Anyway, to business. There are so many poor arguments, repeated canards and rank dishonesty being presented that I thought I’d run through a few of them. Those advocating a ‘no’ vote against the government come from across the spectrum and have an array of views. What follows here does not apply to all of them all of the time. You will though hear plenty of these made in the debate on this subject today so I suppose if you wish to play anti-war bingo, this is a good basis for a card.

“You can’t win a war just by bombing.”

Not technically true I’d suggest though in this case it is. However, nobody is telling anybody that this will be ‘won’ just by bombing. Cameron was clear that we will require ground holding units at some point to bring about the defeat of Islamic State in Syria and airstrikes will support them. Already the Kurds are being supported by airstrikes inside Syrian borders, just not by us. Bombing does  still have the potential to degrade IS capabilities and to kill their commanders however (this is a good thing).

“What do we put in its place?”

This is a good question but is it contingent on a decision? I for one am comfortable with taking the risk of it coming out wrong. I’m not sure ‘better the devil you know’ is particularly strong when that devil is Islamic State. Also with the number of unknowns before us it is something which is going to remain to a large extent, well, unknowable. A complete plan for this is not really possible as it stands and I suggest this is not a good enough reason to reject attempts to degrade Islamic State.

(Related) “We need a full and comprehensive plan”

This sounds the “impossible standards” klaxon.
No plan will be full and comprehensive enough for the Stop The War types. However, the likes of Corbyn can always demand it is MORE full and MORE comprehensive.

No plan survives contact with the enemy and with a situation as dynamic and complicated as Syria the idea of a ‘full and comprehensive plan’ is a nonsensical suggestion. However, “plans may mean nothing but planning is everything”, we must plan for what we do next.

A full, detailed, preannounced path to rainbows and sunshine in Syria wouldn’t be worth the printing and distributing. And to make one’s approval being contingent on such a thing is not just to create an impossible standard it is to provide an excuse for your decision which is not honest. We don’t have a full and comprehensive plan. In this time and in this place this is the best we can come up with. If you have a better one, spell it out.

“Iraq is now a worse place than when under Saddam Hussein”

Assuming this is true (plenty of Shia will argue with you and quite a few Sunnis too. Oh, and most Kurds), this is to suggest that life post-Islamic State will be worse than life now because of what happened in Iraq. It isn’t a logical assumption. One could just as easily say that life in Sierra Leone improved after we wiped out most of the West-Side Boys. Neither are good arguments. Each time is different. Though the ‘Islamic State provides stability’ argument is very close to being implied.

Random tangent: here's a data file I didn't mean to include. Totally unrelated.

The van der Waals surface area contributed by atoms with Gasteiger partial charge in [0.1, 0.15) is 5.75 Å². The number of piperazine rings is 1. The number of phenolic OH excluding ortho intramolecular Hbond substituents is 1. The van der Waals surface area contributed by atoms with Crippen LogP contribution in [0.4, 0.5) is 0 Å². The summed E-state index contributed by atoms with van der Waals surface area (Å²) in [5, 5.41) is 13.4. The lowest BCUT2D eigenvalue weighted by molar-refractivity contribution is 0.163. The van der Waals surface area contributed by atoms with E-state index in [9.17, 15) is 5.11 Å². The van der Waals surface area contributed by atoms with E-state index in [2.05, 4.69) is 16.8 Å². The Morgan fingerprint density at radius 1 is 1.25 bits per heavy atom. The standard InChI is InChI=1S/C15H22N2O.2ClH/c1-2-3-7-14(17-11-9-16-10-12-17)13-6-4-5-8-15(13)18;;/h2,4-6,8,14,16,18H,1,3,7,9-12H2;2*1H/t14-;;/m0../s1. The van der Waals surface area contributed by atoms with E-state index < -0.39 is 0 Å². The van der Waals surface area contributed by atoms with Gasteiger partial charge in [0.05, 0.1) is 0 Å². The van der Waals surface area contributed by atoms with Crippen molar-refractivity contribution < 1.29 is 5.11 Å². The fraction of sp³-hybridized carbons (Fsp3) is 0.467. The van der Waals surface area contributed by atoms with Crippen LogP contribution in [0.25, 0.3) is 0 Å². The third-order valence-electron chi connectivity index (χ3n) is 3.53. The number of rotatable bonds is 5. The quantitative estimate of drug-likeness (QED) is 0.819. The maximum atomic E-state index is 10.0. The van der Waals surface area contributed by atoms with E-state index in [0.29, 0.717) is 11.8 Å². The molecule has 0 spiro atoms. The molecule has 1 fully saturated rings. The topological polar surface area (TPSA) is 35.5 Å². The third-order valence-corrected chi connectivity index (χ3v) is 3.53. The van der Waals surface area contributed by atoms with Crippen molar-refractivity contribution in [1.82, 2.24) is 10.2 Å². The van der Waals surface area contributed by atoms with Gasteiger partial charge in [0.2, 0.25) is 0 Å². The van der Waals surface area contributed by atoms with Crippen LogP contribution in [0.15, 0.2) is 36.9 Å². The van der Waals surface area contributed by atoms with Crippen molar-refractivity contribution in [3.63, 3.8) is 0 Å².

(Related) “The last two times we intervened failed so…”

Camilla Long Tweet

Actually no, the last time we intervened was in assisting the bombing against the Islamic State in Iraq. This was clearly a good thing. It helped the Kurds. It halted the Islamic state advance, or at least prevented them from mounting the next stage, it alleviated some of the suffering of some of the Yazidi and it has assisted greatly in forcing the retreat of Islamic State in some areas. [See this.]

However, assuming they mean Iraq and Libya, the answer is this: It’s not the same. Unless you are suggesting ALL military activity leads to unfavourable results then you need to be clear about what the similarities and differences are between each example. The invasion of Iraq and the support for rebels in Libya have key differences. If you are not willing to argue these and simply make the argument which says ‘intervention is intervention’ then you’re not serious.

“Got to defeat them but you need to get a broad coalition”

Is this not broad enough? How broad exactly is ‘broad’? Impossible standard alert.

“Cameron asked us to bomb Assad now he wants us to ally with him”

This is a canard that has been used by many and keeps coming up. Cameron was asking for a “tough response to the use of chemical weapons”. This was about Western credibility regarding the use of WMD. Strikes on facilities for a limited time were the intention. It sent a message, it maintained the credibility of ‘red lines’. It was never proposed as a war against Assad. As such it bears no relevance to the policy proposed today. This is a charlatan’s tactic.

Besides that, Cameron insists that his policy is Islamic State first. He is not conceding that Assad should remain in the long-term. So if you hear this argument made you’re listening to a bluffer.

“What difference will our few make?”

Marcus Chown Tweet

This is my least favourite of all. It is suggesting that we should merely allow our allies to do the work for us and assume both the risks and the costs alone. I don’t consider this morally serious. In fact I think it is dishonourable and shameful. Cameron said that the UK “cannot sub-contract its security to other nations.” I say this is correct. Even if our own bombs don’t turn any tide it is no reason to leave it all to others.